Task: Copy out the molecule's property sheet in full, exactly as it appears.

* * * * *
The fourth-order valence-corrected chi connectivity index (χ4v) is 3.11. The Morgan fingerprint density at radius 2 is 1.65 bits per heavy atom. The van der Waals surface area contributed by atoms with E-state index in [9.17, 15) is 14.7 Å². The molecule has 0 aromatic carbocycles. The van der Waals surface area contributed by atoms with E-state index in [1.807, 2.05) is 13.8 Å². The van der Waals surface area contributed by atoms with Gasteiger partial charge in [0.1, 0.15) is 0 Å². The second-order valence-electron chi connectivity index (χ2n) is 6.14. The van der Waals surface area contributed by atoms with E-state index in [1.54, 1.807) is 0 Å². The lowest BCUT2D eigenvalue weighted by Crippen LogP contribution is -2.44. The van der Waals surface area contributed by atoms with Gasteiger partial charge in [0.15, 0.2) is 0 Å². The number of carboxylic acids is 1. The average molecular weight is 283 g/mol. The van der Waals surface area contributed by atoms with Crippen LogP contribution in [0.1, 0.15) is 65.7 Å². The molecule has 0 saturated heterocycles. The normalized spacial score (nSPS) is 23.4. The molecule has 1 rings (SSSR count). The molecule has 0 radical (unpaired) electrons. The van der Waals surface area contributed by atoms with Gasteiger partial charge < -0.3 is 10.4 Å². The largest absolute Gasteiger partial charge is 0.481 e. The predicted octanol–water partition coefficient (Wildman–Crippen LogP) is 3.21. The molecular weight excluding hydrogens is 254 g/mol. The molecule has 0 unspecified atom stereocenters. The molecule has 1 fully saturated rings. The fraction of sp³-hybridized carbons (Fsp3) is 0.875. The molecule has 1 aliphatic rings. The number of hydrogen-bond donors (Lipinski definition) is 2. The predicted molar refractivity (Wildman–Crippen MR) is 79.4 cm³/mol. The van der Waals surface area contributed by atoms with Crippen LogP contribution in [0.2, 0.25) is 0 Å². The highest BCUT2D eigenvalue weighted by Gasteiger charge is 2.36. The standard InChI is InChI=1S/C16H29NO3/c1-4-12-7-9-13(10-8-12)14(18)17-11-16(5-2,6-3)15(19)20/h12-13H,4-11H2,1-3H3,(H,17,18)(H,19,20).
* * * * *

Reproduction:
The fourth-order valence-corrected chi connectivity index (χ4v) is 3.11. The Morgan fingerprint density at radius 2 is 1.65 bits per heavy atom. The van der Waals surface area contributed by atoms with E-state index in [9.17, 15) is 14.7 Å². The molecule has 0 aromatic carbocycles. The van der Waals surface area contributed by atoms with E-state index in [1.807, 2.05) is 13.8 Å². The van der Waals surface area contributed by atoms with Gasteiger partial charge in [0.1, 0.15) is 0 Å². The second-order valence-electron chi connectivity index (χ2n) is 6.14. The van der Waals surface area contributed by atoms with E-state index in [1.54, 1.807) is 0 Å². The lowest BCUT2D eigenvalue weighted by Crippen LogP contribution is -2.44. The van der Waals surface area contributed by atoms with Gasteiger partial charge in [0.15, 0.2) is 0 Å². The number of carboxylic acids is 1. The average molecular weight is 283 g/mol. The van der Waals surface area contributed by atoms with Crippen LogP contribution in [0.1, 0.15) is 65.7 Å². The molecule has 0 saturated heterocycles. The normalized spacial score (nSPS) is 23.4. The molecule has 1 rings (SSSR count). The molecule has 0 radical (unpaired) electrons. The van der Waals surface area contributed by atoms with Gasteiger partial charge < -0.3 is 10.4 Å². The largest absolute Gasteiger partial charge is 0.481 e. The predicted octanol–water partition coefficient (Wildman–Crippen LogP) is 3.21. The molecular weight excluding hydrogens is 254 g/mol. The molecule has 0 unspecified atom stereocenters. The molecule has 1 fully saturated rings. The fraction of sp³-hybridized carbons (Fsp3) is 0.875. The molecule has 1 aliphatic rings. The number of hydrogen-bond donors (Lipinski definition) is 2. The predicted molar refractivity (Wildman–Crippen MR) is 79.4 cm³/mol. The van der Waals surface area contributed by atoms with Crippen LogP contribution in [0.2, 0.25) is 0 Å². The highest BCUT2D eigenvalue weighted by Gasteiger charge is 2.36. The standard InChI is InChI=1S/C16H29NO3/c1-4-12-7-9-13(10-8-12)14(18)17-11-16(5-2,6-3)15(19)20/h12-13H,4-11H2,1-3H3,(H,17,18)(H,19,20).